Candlestick Chart patterns were first used by Japanese Rice Traders in the 18th Century and became popular in the West when Steve Nison introduced them through his book “Japanese Candlestick Charting Techniques” in 1991.

Shooting Star Candlestick

Whenever you open a document about candlestick day trading patterns, most of the times, the shooting star candlestick will be the first to come across. The picture below shows a bearish reversal candlestick which is suggesting a peak. It is an exact opposite of a hammer candlestick pattern. It will only emerge after at least three consistent green candles show an upward trend in the demand and price of a particular share. More often than not, traders are not able to keep their cool and jump on the surging prices before realizing they overpaid.

In this candlestick pattern, the size of the upper shadow is generally twice that of the body. This means that where some traders have sold their shares and made profits, some buyers have just started trading. These buyers who pushed the price high are then trapped by the short-sellers which drive the price of the share down to the close of the candlestick. This is the point which induces panic as these late comers promptly sell their shares.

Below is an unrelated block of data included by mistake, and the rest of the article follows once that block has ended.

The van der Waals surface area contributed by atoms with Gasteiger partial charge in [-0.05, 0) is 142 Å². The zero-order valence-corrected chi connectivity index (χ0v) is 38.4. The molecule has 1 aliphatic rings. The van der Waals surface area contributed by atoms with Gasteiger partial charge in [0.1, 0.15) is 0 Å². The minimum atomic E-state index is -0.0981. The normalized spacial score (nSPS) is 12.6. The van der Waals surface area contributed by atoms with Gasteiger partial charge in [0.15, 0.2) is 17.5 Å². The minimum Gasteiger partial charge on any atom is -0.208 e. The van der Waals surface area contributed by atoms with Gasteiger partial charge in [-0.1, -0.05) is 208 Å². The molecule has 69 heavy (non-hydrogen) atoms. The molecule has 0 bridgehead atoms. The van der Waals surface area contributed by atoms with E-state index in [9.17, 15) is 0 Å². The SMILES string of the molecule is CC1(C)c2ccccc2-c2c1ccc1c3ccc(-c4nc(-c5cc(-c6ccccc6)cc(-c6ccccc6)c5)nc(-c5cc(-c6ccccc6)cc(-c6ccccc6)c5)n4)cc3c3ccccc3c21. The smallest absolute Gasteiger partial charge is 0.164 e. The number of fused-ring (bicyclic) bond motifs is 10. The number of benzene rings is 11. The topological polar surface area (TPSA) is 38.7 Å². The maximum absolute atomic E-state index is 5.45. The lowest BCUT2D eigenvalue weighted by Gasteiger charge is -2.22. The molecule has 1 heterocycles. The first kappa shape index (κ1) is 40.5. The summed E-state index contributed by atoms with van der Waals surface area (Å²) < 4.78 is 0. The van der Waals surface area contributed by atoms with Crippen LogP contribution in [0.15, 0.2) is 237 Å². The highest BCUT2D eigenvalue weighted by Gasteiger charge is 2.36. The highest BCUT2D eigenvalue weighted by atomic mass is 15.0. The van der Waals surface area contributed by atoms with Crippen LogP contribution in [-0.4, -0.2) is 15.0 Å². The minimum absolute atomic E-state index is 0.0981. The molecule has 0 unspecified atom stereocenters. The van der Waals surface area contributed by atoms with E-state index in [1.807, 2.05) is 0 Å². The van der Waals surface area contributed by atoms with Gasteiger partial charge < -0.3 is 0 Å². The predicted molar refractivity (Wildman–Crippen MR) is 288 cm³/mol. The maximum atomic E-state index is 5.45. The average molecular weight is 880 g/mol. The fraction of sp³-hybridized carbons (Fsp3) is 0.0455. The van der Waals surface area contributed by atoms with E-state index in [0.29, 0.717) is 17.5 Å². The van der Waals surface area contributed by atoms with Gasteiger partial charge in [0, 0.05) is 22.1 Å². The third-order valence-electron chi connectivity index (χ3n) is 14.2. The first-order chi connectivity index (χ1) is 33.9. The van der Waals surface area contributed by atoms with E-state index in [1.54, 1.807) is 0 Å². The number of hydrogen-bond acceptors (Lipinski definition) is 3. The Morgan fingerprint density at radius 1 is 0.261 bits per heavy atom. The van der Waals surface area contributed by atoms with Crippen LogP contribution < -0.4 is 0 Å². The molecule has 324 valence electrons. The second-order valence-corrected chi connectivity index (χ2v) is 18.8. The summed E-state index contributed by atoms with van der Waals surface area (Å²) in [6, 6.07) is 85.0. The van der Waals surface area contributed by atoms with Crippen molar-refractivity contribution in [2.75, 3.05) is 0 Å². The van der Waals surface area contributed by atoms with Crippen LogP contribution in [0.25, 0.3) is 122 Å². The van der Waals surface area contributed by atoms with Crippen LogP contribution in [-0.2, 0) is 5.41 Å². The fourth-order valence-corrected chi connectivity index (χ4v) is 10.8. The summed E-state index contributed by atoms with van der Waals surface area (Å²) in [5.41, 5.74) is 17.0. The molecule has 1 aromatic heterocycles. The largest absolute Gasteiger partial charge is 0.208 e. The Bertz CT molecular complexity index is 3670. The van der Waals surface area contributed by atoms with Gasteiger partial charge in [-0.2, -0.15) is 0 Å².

The word “Doji” signifies indecision. Regarded among the most popular candlestick patterns for forex trading, Doji trading is a form of reversal patterns which can be either bearish or bullish depending upon the preceding candlesticks. Doji candlestick patterns usually have the same or nearly same open and closing price with long shadows. These candles may sometimes look like a cross but have relatively small bodies. Also, the preceding candles often indicate as to which way reversal will head.

If you discover that the previous candles are bullish, you can expect that the succeeding candle near the bottom of the body low will generate a short/sell signal upon breaking of the Doji lows. You can then see that the trail stops just above the Doji highs.

Similarly, if the preceding candles are bearish, the Doji will form a bullish reversal and long triggers will form above the candlestick high with trail stops underneath Doji lows.

These candlestick patterns can then be used for intraday trading with stocks, forex, crypto and other assets. However, using these candlestick patterns to make interpretation requires experience. Hence, it is advisable that you practice on a demo account before you actually go on to trade real money.

Hammer Candlestick

Hammer candlesticks are bullish reversal candlesticks that can be used to establish capitulation bottoms. These candlesticks are then followed by a price bump which allows traders to enter a long position.